These burials were originally encircled by a trench measuring 7.6m in
diameter, c.1m wide, and between 0.45m and 0.76m deep, which was found to
contain chalk rubble, together with pieces of burnt wood and three small pot
sherds. A gap measuring 2.74m wide was found on the west side of the barrow.
The mound which had been raised over the burials consisted of a core of local
soil and gritty chalk, covered with blue clay brought in from the valley
bottoms of the surrounding dales and completed with a layer of surface soil.
Excavation of the fabric of the mound disclosed fragments of a large human
skull, a portion of a small jaw bone with worn teeth, portions of a child's
skull and additional bones thought to have been from a disturbed burial.
Animal bones, a flint knife and half of a large greenstone celt were also
found, together with what appeared to have been a bone knife made from the leg
bone of a red deer.

The site of the monument is shown on the attached map extract.
It includes a 2 metre boundary around the archaeological features,
considered to be essential for the monument's support and preservation.

Source: Historic England

Reasons for Scheduling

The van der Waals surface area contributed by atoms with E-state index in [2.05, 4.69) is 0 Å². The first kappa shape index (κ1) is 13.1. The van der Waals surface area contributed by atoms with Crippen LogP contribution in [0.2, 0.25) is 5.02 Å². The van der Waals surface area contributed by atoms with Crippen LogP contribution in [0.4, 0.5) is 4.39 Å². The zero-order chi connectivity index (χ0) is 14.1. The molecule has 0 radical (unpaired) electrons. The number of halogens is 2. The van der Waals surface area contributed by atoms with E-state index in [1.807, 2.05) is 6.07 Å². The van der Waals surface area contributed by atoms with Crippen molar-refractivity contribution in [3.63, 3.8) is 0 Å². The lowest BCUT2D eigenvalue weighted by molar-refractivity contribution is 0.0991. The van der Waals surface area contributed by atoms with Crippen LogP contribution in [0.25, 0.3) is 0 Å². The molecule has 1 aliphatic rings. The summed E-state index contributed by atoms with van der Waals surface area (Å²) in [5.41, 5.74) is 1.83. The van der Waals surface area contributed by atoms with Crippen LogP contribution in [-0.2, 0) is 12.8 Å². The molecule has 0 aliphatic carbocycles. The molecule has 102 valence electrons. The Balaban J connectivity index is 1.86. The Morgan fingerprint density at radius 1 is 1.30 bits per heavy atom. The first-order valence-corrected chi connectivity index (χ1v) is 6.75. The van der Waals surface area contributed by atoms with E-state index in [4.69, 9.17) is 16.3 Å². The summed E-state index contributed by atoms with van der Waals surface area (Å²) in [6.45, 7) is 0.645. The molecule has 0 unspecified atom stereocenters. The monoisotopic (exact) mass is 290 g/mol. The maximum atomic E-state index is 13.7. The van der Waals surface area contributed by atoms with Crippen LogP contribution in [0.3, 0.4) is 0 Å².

Bowl barrows, the most numerous form of round barrow, are funerary monuments
dating from the Late Neolithic period to the Late Bronze Age, with most
examples belonging to the period 2400-1500 BC. They were constructed as
earthen or rubble mounds, sometimes ditched, which covered single or multiple
burials. They occur either in isolation or grouped as cemeteries and often
acted as a focus for burials in later periods. Often superficially similar,
although differing widely in size, they exhibit regional variations in form
and a diversity of burial practices. There are over 10,000 surviving bowl
barrows recorded nationally (many more have already been destroyed), occurring
across most of lowland Britain. Often occupying prominent locations, they are
a major historic element in the modern landscape and their considerable
variation of form and longevity as a monument type provide important
information on the diversity of beliefs and social organisations amongst early
prehistoric communities. They are particularly representative of their period
and a substantial proportion of surviving examples are considered worthy of

The monument is one of a closely associated group of barrows on Huggate Wold.
The location of the barrows alongside an ancient greenway, and close to the
very extensive systems of dykes and hollow ways dating back to the Bronze Age,
offers important insights into ancient land use and territorial divisions for
social, ritual and agricultural purposes in this area of the Yorkshire Wolds.
Despite part excavation by J R Mortimer in 1882 and the effects of ploughing
over many years, the barrow still survives as a visible feature in the
landscape, and will contain further burials and archaeological information
relating to its construction.

Source: Historic England


Books and journals
Mortimer, J R , Forty Years Researches in British and Saxon Burial Mounds of East Yorkshire, (1905)

Source: Historic England